|This is the talk page for discussing improvements to the Handedness article.|
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|The content of Left-handedness was merged into Handedness on 22 May 2012. That page now redirects here. For the contribution history and old versions of the redirected page, please see ; for the discussion at that location, see its talk page.|
- Moved to Talk:Laterality#From Talk:Handedness.23Shared material with left-handed. Please go there to continue merger discussion.
- The removed material spans 10:25, 25 Jan 2005 to 03:12, 11 February 2006, and was moved from here at 10:27, 11 March 2006.
Proposed merger 
- Moved to Talk:Laterality#Merger proposal. Please go there to continue merger discussion.
- The removed material spans 02:55, 11 February 2006 to 10:16, 11 March 2006, and was moved from here at 2006-03-11 10:27:30
Presidents, Presidential Candidates and Handedness
Completely removed this sentence because it was completely wrong: "After Clinton's term, his left-handed Vice President Al Gore lost to right-handed George W. Bush, who four years later prevailed over John Kerry and John Edwards, both left-handed."
For some reason, there is section exclusively on US Presidents on a article that discusses a universal human charasteristic. I suggest removing that section and creating a see also-link to the article mentioned in that section. Wikikrax (talk) 08:49, 13 December 2013 (UTC)
This section is quite inappropriate to a scientifically slanted article. I agree that it should be deleted. Furthermore, it can't possibly be of interest to any but Americans, and how many of them? — Preceding unsigned comment added by Impregnable (talk • contribs) 00:03, 3 January 2014 (UTC)
Sun direction and earth rotational evolutionary pressure
"That given the disadvantage of hunting or facing an opponent against the sun, a tiny effect from Correlis might suade preference to be "right" over hundreds of thousands or millions of years."
Where does this piece of info come from? I'd like to see an explanation of why this makes sense. The sun will be to a left-handers back in the AM, and to the right-handers back in the PM, so it seems like this is total nonsense? 184.108.40.206 (talk) 03:15, 18 October 2013 (UTC)
- Hi, I don't quite follow the logic of the retort. The original paragraph indicates a thrower facing south so both left and right-handers would have the sun in front of them. Can you please let me know in the retort statement when the sun is to the back of a different handed thrower? Here's my permutation list: both right and left-handers have the same opportunity to face the sun in the AM, and conversely the PM. In the North-South orientation, the sun would always be to the back of the thrower aiming north. Conversely, the south is the opposite. At one of the 45 degree sun angle situations, ie. S-E, both the right-hander and left-hander throwing 90 degrees south would have the sun in their eyes. Northern-direction throwers won't. Sure, the east-west has a small component advantage, but it's negated by equal opportunity hunting before or after noon. I would focus on the direction where there is asymmetry between right and left with respect to the sun.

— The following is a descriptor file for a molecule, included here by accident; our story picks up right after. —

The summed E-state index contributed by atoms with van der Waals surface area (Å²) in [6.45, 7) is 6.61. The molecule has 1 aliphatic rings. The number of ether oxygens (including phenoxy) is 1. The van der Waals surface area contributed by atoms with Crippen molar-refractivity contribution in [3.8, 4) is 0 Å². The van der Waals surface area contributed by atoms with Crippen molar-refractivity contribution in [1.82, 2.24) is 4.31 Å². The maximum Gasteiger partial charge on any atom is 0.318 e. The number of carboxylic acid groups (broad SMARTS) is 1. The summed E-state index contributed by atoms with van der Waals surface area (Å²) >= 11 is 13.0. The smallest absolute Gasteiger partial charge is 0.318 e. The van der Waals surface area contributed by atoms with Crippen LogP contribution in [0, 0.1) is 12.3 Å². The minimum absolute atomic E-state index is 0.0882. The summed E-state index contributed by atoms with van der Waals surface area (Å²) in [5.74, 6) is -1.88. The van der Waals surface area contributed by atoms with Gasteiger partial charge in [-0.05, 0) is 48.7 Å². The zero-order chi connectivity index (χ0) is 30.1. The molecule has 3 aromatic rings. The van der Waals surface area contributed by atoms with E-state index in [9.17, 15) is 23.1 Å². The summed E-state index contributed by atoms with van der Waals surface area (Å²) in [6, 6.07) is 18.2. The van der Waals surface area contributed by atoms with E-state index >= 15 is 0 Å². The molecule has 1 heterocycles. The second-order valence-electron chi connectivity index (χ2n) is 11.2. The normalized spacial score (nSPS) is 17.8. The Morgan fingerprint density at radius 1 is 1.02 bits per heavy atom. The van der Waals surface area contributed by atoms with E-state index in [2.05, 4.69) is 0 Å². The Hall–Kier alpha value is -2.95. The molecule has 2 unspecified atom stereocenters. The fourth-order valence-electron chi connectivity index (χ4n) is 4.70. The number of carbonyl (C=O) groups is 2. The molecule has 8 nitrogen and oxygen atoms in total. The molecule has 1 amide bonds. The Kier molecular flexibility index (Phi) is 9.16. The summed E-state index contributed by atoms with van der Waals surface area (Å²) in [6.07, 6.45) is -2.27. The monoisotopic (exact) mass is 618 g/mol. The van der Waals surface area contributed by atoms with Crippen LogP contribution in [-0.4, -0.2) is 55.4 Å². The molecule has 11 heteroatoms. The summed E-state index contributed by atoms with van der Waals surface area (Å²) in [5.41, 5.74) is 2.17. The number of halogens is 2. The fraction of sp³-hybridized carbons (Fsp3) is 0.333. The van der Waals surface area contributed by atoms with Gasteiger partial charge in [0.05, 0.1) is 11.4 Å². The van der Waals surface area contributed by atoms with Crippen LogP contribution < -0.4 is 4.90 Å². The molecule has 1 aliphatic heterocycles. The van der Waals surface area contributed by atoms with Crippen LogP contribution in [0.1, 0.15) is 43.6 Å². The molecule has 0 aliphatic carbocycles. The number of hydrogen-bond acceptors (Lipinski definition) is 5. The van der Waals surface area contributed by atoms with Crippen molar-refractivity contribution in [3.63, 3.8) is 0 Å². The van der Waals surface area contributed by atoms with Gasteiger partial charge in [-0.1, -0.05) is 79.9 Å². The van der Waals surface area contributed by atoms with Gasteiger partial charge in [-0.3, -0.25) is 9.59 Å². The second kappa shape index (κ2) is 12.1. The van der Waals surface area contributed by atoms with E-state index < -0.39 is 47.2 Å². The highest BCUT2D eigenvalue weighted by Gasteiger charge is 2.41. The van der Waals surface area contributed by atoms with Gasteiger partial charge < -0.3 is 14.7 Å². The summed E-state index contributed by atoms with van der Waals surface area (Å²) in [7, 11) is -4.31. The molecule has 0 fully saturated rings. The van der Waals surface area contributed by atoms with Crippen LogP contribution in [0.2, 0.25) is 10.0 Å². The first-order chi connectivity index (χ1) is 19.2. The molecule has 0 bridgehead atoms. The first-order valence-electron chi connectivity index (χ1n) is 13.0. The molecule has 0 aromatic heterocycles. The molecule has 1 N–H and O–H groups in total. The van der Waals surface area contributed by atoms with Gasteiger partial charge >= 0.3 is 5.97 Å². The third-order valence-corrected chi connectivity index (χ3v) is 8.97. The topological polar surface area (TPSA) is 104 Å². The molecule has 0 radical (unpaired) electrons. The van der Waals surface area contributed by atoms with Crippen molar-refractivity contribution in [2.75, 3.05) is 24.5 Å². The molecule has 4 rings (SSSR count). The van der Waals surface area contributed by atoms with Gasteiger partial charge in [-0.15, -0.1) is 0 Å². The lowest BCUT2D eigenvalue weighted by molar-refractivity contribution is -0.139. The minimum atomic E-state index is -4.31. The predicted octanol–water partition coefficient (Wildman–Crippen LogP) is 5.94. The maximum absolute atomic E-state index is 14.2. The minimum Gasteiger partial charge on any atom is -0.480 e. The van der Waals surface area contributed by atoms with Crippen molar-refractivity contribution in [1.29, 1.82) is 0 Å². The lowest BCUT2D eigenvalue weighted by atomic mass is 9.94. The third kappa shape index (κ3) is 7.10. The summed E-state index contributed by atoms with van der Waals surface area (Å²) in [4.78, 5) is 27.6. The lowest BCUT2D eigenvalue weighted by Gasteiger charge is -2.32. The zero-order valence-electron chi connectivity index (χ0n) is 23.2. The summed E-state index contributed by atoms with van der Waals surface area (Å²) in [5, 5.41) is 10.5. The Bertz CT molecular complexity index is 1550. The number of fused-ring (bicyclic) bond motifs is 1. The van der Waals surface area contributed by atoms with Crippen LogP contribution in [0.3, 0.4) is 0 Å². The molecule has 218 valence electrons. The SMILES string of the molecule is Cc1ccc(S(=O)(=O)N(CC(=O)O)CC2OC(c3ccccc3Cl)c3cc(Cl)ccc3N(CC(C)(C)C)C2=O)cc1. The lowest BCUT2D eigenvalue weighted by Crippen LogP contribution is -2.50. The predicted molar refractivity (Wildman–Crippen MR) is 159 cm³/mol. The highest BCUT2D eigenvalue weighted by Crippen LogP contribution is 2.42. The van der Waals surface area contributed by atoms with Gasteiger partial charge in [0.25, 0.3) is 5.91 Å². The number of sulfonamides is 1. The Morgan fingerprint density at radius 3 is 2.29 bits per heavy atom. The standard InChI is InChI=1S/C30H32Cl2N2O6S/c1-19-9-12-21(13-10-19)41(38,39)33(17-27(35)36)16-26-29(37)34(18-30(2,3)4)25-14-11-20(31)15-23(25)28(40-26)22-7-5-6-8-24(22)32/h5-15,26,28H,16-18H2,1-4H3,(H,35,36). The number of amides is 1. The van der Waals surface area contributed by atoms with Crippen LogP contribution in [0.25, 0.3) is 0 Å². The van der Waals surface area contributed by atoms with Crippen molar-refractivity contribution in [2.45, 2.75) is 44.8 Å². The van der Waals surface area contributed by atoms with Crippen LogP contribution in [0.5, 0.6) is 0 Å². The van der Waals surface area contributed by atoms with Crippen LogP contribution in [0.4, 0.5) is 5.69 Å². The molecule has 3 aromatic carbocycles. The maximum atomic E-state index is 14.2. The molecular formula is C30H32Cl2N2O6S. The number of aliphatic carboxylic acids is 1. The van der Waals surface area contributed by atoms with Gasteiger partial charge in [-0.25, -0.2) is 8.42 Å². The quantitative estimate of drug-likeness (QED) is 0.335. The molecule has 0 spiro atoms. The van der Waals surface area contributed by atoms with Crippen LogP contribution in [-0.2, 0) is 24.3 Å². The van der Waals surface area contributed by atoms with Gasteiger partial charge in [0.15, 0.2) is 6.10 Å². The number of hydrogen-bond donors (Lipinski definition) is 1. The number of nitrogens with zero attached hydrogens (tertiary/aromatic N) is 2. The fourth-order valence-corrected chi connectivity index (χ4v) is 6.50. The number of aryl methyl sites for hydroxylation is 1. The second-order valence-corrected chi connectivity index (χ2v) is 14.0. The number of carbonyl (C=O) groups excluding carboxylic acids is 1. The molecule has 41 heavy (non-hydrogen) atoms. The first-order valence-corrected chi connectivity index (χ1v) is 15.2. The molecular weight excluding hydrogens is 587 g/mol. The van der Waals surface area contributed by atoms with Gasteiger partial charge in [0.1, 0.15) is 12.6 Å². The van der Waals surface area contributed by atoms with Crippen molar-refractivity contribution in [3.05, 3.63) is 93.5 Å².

- Focus on the north-south direction. Don't get trapped in the habit of thinking the sun perpendicularly rises east-west to my position conundrum. "High Noon" in places closer to the arctic circle is quite low in the horizon. Specifically, the area above the Tropic of Cancer is of interest. Here, hominids throwing projectiles south would have the sun in their eyes for the entire year.
- Also concentrate on the evolutionary mindset over immediate effects. For this concept, it's better to have a mindset of a geologist than an geneticists. We may want the immediate and larger results similar to what one gets with a plane traveling with a tailwind or headwind. Rather, the effect is with crosswinds giving an evolutionary advantage over millions of years. By the theory of evolution, sea creatures didn't evolve legs overnight.
- Jdcrutch's Critque
- Coriolis was a mistake. Sorry. http://www.google.com/#q=suade+definition Our languages are constantly evolving. I'm open to edits on language if a more academic style is necessary. I was more focus on conceptual ideas and critiques.
- also: "graduations" may seem like an odd word for gradually in the noun tense so pre-empting: http://www.merriam-webster.com/dictionary/gradation?show=0. Attempting to use in a gradually sense but may be construed as a ceremony.
- WHPratt's comments — Preceding unsigned comment added by Ilupper (talk • contribs) 20:00, 19 January 2014 (UTC)
That sounds vaguely like the explanation (not in this article, but probably in another) as to how baseball fields are ideally oriented: so that the fielders have to deal with the setting sun and not the batter. Of course, this assumes that they'll occasionally playing through sunset, but never at dawn. (Of course, this explains the term "southpaw" for a left-handed pitcher. However, I'm not sure that applies to warfare, where an attack may take place at sunrise. WHPratt (talk) 12:38, 18 October 2013 (UTC)